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Monday, June 25, 2007

Another set of auto-sent emails

Sorry guys, I'm been very out recently... out in the midst of our very forested home (lott'sa trees in our lot) just spending playful time with my sister's kids who crash my computer from time to time. Hehehe...

Anyway, what this blog concerns me right now is the prevalence of worms, trojans and viruses I'm encountering daily despite the updates I checked on desktop and notebook computers at work. More than that, I've been continuously receiving emails from somebody I perceive that the user didn't even know that her mailbox automatically sent those.

Here's the rest of the story...

  • Trojans
The most common in this arena would be "HTML/Phishing.gen" and its so common that I'm already pissed about it. Hahahaha. On NOD32's website, "HTML/Phishing.gen" comes in a variety of names. Smithfraud, Bankfrand, etc., You name it! All those financial-type emails requesting you to update something based on the link provided on the email. Well, yeah correct link. Just putting your mouse over that link before clicking it means a difference. It's another link though: so careful please!

  • Worms
Here's something you wouldn't ordinarily found in your vegetable garden: internet worms. Nope, they're not to enrich your online soil experience. Rather, it just soil you much. "Win32/Bagle" is one of those worms that comes with siblings. Who says that internet worms doesn't have sexes? Win32/Bagle.AS, Win32/Bagle.DL, Win32/Bagle.DR, Win32/Bagle.FB, Win32/Bagle.FL, Win32/Bagle.FO, Win32/Bagle.HE Just naming a few...

  • Viruses
Like their biological cousins, computer viruses still do need a host to deliver a payload on the intended (or rather random) recipient. Not much to tell about here, but I'm pretty sure there's plenty lurking out there.

Consider this: I recently got an item called "Microsoft.WindowsSecurityCenter.AntiVirusOverride" using SpyBot - Search & Destroy. What is seems to do is it redirects common A/V update servers or sites (like "Microsoft.Windows.RedirectedHosts") to 192.168.0.101 You can check out Sophos for details.

SpyBot is such a good tool that when combined with your default A/V (I prefer BitDefender, McAfee, Sophos and Trend Micro though I consider Eset's NOD32 the best), an anti-spyware tool (Lavasoft's Ad-Aware).

TIP #1: Whenever you're having a hard time removing files, why not try a "Safe Mode with Command Prompt". From there, you can remove the unwanted files created by all the badwares.

Here's one example of a trojan which requires a "Safe Mode with Command Prompt" procedure:
Generic BackDoor.u:
- mstcpcon20.dll
- netmanage.dll
- netused.dll
(All removed via "Safe Mode" Command Prompt)

TIP #2: Hating to wait till your computer finishes loading those processes everytime you bootup? There's a tool available from Microsoft called "Autoruns" and it will help you determine which of these processes are legitimate and can be disabled. It can also be used to remove all the nastly entries worms, trojans and viruses inserted. Combined with "Process Explorer", it will be an effective tool (call it "dynamic duo") in killing those processes and removing them after. Click here for more details. Just a word of concern: do things the intelligent way, or else you might end up reformatting your computer.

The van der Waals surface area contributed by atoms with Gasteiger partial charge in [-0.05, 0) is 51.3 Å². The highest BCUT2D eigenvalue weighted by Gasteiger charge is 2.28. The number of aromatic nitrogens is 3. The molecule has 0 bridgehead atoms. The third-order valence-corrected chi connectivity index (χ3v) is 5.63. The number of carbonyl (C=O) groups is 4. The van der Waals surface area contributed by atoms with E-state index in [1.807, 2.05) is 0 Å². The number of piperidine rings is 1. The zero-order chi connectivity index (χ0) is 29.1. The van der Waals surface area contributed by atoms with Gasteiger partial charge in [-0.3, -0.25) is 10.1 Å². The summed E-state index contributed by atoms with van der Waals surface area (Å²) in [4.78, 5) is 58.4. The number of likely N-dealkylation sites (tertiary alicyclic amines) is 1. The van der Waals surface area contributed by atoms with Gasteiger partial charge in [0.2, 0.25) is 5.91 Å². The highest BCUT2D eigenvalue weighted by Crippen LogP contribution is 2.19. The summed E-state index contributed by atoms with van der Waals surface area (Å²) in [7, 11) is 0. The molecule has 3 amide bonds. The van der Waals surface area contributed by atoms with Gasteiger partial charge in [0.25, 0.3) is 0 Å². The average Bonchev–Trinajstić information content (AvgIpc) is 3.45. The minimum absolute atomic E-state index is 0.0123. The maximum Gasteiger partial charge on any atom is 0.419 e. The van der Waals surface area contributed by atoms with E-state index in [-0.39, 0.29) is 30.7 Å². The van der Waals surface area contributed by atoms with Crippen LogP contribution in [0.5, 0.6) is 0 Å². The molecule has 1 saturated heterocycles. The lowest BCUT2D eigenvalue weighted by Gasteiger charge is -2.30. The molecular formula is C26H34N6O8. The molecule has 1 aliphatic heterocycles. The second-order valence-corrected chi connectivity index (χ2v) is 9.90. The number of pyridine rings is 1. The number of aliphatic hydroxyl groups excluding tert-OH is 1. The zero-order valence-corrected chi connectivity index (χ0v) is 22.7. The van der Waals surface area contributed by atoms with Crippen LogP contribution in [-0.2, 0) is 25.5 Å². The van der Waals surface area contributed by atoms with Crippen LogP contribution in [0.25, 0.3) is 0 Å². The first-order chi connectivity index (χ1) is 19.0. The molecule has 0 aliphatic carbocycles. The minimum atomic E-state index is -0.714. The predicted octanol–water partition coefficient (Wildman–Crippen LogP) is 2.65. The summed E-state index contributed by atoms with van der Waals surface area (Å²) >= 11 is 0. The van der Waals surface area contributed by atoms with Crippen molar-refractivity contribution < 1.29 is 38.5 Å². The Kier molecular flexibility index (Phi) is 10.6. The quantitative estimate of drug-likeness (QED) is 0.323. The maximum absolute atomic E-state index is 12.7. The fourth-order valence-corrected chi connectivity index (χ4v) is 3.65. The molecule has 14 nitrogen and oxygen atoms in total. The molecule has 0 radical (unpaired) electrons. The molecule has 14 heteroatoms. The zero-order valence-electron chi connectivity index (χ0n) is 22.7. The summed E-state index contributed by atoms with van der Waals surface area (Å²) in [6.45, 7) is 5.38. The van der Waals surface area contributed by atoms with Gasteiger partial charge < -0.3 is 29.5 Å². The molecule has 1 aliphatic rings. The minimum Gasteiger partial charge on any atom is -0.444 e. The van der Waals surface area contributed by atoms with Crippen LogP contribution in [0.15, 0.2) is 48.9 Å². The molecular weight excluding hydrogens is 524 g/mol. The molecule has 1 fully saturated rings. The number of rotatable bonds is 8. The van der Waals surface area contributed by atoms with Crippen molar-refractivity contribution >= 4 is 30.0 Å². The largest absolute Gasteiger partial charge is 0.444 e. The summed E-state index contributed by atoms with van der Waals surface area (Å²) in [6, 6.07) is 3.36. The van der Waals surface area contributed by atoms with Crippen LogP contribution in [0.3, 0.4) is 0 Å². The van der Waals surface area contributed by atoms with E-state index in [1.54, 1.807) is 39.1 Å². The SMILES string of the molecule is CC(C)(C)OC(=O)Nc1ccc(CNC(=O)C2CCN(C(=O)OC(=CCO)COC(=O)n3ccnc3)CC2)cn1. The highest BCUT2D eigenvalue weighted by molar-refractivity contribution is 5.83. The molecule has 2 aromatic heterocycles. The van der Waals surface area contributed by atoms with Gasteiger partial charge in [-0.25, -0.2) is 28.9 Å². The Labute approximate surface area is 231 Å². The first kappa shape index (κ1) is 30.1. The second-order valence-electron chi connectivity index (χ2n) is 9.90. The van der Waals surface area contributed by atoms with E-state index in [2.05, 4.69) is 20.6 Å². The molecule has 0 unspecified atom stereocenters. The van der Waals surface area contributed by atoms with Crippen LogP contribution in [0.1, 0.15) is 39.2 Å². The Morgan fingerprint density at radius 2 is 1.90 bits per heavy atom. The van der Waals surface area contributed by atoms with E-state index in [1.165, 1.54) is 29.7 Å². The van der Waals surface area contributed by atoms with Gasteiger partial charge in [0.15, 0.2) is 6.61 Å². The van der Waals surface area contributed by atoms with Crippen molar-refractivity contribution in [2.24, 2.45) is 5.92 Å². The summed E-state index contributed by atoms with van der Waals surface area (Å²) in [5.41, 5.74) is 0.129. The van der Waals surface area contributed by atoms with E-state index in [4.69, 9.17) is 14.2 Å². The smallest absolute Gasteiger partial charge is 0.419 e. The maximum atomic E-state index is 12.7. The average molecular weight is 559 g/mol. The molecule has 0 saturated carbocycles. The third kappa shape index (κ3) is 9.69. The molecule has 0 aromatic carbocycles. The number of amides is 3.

TIP #3: If possible, disable System Restore because Windows backs up your files on a certain folder on your computer. So everytime you clean your computer, infected files are also backed up, leaving another opportunity that once restored - the badwares would be present again in your computer. McAfee Threat Center has details on this. You may go there by clicking here.

Sites to Avoid
(If you're using Yahoo! Messenger and a friend or somebody sent you a message, asking you to visit these sites, please don't - they're nasty conveyors of badwares)

  • 72.29.67.138
  • danhba24h.com
  • decore.biz
  • drantispy.com
  • hiddenprofiles.net
  • nhatquanglan6.t35.com
  • quicknews.info
  • spylocked.com
  • t35.com
  • taiwan-cool.com
  • thecoolpics.com
  • thecoolpics.net

Lastly, for the auto-email sender, its a Win32/VB.NEI worm. A simple Google search would yield hundeds of results for the Win32/VB.NEI worm. Here's a transcript of the actual email sent to me:

X-YPOPs-Folder: @B@Bulk
X-RocketYMUMID: ALjJjkQAADx1Rn9l0QmvJXlMNOI
X-Apparently-To: *********************** via 68.142.201.184; Sun, 24 Jun 2007 23:50:57 -0700
X-Rocket-Spam: 58.69.174.125
X-YahooFilteredBulk: 58.69.174.125
X-Originating-IP: [58.69.174.125]
Return-Path: <************************>
Authentication-Results: mta263.mail.re4.yahoo.com from=*****************; domainkeys=neutral (no sig)
Received: from 58.69.174.125 (HELO ******) (58.69.174.125)
by mta263.mail.re4.yahoo.com with SMTP; Sun, 24 Jun 2007 23:50:56 -0700
From: "******************" <************************>
To: <***********************>
Subject: [virus Win32/VB.NEI worm] the file
MIME-Version: 1.0
Content-Type: multipart/mixed; boundary="----=_NextPart_9.45058643817902E-02"
Content-Length: 129662
X-NOD32Result: Infected, Win32/VB.NEI worm

This is a multi-part message in MIME format.

------=_NextPart_9.45058643817902E-02
Content-Type: text/plain; format=flowed

how are you?
i send the details.
OK ?

__________ NOD32 2350 (20070624) Warning __________

Warning: NOD32 antivirus system found the following in the message:
document.pif - Win32/VB.NEI worm - deleted

http://www.eset.com

------=_NextPart_9.45058643817902E-02
Content-Type: text/plain
X-Removed: Removed by NOD32 Antivirus System

------=_NextPart_9.45058643817902E-02--

Got it? That's all for this blog!


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